Author: Kim Grob
When I was a young girl, the Catholic nuns told me to listen for The Calling. It could come at any time, in any place, and in any form. Only two things about it were certain: It would be the voice of God. And He would call me to become a nun.
I prayed every day that I wouldn’t get The Calling–and (thank you God!) I never did.
But looking back on that initial idea of a calling, first planted into my head with such religious certitude decades ago, I’m struck by the notion that a person could actually find his or her calling early in life, and then live and act purposefully enough to make it a reality–without somehow getting lost along the way. And yet there are people who do just that. The physician who started dreaming of a career in medicine from the moment she got her first Playschool doctor’s kit. The professional musician who picked up a guitar at age 10 and never looked back. And even the nun (there are still a few out there, right?) who got The Calling and actually said yes.
Then there’s the rest of us. We’re on plan C or D or Z. We’ve taken promising paths that led to dead ends. We’ve fallen down, gotten back up, and started over again. We’ve defined and redefined ourselves. And I suspect that most of us are still trying to figure it all out and get it right. We’re taking the long way through jobs and careers and life, sort of ambling toward our individual callings.
And yet, at the most elemental level, I believe the nuns were right: You must listen for your calling. Being prepared to accept it, though, is another thing altogether. To make it a reality, you need a perfect storm of resources, expertise, talent, passion, courage, and wisdom. Most of us probably need a healthy dose of blind ignorance, too, or we’d never attempt the seemingly impossible feats we dream up, would we? But when the right elements align, it’s suddenly possible to do that thing in life that you’re truly meant to do–and to discover your own unique way to make an impact on the world.
That perfect storm came together for me with Write On. It started with a growing desire to use my talents for good; to step outside of my own small world and somehow connect to the larger one. Amazingly, another incredible writer (who happens to be my sister!) was having a similar dream at the exact same time, and I was able to weave my vision with hers to form something bigger than either of us could have created on our own.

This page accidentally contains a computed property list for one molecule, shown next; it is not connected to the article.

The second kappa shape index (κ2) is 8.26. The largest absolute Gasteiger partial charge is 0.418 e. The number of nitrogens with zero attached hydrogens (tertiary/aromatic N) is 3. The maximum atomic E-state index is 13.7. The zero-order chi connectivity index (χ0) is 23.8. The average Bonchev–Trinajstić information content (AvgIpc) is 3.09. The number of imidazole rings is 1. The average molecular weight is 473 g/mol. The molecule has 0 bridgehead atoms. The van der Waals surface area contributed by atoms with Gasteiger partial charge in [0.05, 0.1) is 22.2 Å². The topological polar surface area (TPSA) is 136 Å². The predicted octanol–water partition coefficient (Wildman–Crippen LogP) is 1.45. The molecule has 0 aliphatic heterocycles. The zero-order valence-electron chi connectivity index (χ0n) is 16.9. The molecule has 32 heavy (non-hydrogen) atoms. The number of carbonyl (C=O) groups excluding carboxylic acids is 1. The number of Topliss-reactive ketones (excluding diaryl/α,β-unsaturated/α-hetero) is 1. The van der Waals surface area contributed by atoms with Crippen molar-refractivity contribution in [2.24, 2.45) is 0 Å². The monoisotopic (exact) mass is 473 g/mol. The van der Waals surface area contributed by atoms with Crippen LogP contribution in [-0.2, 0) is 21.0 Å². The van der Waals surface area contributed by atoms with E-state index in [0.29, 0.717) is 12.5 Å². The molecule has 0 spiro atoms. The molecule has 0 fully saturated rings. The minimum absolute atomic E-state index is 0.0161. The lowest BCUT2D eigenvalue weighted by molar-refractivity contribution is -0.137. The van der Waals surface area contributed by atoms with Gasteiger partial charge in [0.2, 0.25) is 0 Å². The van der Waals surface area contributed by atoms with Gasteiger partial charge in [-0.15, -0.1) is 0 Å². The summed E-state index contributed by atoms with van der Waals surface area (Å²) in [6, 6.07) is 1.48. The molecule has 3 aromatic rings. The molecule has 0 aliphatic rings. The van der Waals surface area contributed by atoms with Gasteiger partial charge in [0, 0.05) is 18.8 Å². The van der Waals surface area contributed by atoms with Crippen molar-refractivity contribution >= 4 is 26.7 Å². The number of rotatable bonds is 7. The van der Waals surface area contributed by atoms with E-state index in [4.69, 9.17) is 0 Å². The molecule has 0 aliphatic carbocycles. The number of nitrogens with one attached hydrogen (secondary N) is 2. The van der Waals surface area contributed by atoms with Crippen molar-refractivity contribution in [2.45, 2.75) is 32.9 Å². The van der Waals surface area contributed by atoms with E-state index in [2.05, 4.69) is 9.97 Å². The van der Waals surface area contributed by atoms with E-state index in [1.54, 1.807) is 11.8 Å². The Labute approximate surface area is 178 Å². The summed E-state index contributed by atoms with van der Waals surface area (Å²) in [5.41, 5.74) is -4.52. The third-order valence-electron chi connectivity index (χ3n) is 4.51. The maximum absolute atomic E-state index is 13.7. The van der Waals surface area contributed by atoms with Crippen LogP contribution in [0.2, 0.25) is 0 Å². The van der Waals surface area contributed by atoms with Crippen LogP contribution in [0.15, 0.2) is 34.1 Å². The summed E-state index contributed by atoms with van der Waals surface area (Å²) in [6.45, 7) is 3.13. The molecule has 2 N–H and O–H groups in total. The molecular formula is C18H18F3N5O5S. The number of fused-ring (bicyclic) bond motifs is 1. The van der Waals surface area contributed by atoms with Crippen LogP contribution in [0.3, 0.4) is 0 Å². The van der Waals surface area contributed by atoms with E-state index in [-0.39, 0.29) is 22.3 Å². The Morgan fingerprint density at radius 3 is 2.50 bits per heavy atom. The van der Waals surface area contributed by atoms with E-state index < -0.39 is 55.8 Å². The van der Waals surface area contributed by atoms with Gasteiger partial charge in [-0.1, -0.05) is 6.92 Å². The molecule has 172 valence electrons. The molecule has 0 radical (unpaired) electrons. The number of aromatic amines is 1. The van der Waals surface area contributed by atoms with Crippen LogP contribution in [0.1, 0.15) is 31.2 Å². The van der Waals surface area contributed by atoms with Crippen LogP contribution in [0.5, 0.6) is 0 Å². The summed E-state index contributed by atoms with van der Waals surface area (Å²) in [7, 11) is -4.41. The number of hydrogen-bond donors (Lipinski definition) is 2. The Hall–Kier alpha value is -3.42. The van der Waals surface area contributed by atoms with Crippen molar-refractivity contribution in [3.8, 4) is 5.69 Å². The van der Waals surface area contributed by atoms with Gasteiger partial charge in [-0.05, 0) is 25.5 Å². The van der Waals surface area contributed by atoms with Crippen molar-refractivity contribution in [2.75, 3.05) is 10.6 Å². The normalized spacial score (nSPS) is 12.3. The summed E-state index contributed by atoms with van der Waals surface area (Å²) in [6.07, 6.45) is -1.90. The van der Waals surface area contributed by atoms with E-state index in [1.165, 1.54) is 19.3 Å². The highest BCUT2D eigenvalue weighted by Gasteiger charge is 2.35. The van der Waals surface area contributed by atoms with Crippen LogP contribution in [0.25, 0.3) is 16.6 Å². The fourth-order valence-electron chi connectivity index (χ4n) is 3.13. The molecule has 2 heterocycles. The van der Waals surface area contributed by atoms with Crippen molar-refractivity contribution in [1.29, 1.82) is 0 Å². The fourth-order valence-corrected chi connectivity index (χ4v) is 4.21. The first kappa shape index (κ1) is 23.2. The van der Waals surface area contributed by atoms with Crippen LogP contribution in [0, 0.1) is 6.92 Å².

But there’s no way I could have done it when I was 23 years old. There were dues to pay and lessons to learn first. Like how to use grammar as your greatest ally (early copyediting gigs drove this home). How to tell a story that grips hearts and minds (thank you, MFA in Creative Writing). How to sell just about anything (advertising copywriting taught me so many tricks). And how to mentor other writers (editorial management at a young age threw me into the fire, teaching college Comp and Lit classes fanned the flames).
When I think about my own personal journey, it seems very possible that most of us have to earn the right to discover our calling and make it happen. It also seems possible that this calling is subject to change at various times throughout our lives. And I’m pretty certain that most of us are never 100 percent sure we’ve even found it. Maybe that’s okay. Maybe the journey itself is more important, anyhow.
All I know for now is that I seem to have hit upon something that I can do pretty well, that has the potential to make an impact, and that I’d love to do even if no one ever paid me. That’s a calling, I think. Have you found yours?